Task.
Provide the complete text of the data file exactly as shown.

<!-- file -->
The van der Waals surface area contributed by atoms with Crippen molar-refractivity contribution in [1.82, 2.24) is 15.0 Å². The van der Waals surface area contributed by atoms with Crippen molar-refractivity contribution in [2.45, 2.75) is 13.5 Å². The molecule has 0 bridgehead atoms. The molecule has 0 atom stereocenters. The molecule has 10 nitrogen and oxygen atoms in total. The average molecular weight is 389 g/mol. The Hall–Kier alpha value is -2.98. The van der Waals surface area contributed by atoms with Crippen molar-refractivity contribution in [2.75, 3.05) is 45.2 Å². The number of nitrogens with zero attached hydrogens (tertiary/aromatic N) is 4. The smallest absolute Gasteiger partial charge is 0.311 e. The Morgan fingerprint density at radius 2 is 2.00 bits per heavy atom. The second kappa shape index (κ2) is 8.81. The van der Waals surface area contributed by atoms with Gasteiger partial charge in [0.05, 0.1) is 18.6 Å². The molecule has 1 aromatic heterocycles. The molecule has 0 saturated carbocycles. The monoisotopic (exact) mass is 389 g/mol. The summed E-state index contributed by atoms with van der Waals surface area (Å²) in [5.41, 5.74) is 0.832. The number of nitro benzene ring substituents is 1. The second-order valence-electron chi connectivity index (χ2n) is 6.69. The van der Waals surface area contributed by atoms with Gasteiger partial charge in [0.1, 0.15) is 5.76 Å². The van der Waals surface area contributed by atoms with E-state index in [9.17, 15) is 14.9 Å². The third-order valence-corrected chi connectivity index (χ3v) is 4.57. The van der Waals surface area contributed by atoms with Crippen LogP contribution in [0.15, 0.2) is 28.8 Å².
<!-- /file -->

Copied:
The van der Waals surface area contributed by atoms with Crippen molar-refractivity contribution in [1.82, 2.24) is 15.0 Å². The van der Waals surface area contributed by atoms with Crippen molar-refractivity contribution in [2.45, 2.75) is 13.5 Å². The molecule has 0 bridgehead atoms. The molecule has 0 atom stereocenters. The molecule has 10 nitrogen and oxygen atoms in total. The average molecular weight is 389 g/mol. The Hall–Kier alpha value is -2.98. The van der Waals surface area contributed by atoms with Crippen molar-refractivity contribution in [2.75, 3.05) is 45.2 Å². The number of nitrogens with zero attached hydrogens (tertiary/aromatic N) is 4. The smallest absolute Gasteiger partial charge is 0.311 e. The Morgan fingerprint density at radius 2 is 2.00 bits per heavy atom. The second kappa shape index (κ2) is 8.81. The van der Waals surface area contributed by atoms with Gasteiger partial charge in [0.05, 0.1) is 18.6 Å². The molecule has 1 aromatic heterocycles. The molecule has 0 saturated carbocycles. The monoisotopic (exact) mass is 389 g/mol. The summed E-state index contributed by atoms with van der Waals surface area (Å²) in [5.41, 5.74) is 0.832. The number of nitro benzene ring substituents is 1. The second-order valence-electron chi connectivity index (χ2n) is 6.69. The van der Waals surface area contributed by atoms with Gasteiger partial charge in [0.1, 0.15) is 5.76 Å². The van der Waals surface area contributed by atoms with E-state index in [9.17, 15) is 14.9 Å². The third-order valence-corrected chi connectivity index (χ3v) is 4.57. The van der Waals surface area contributed by atoms with Crippen LogP contribution in [0.15, 0.2) is 28.8 Å².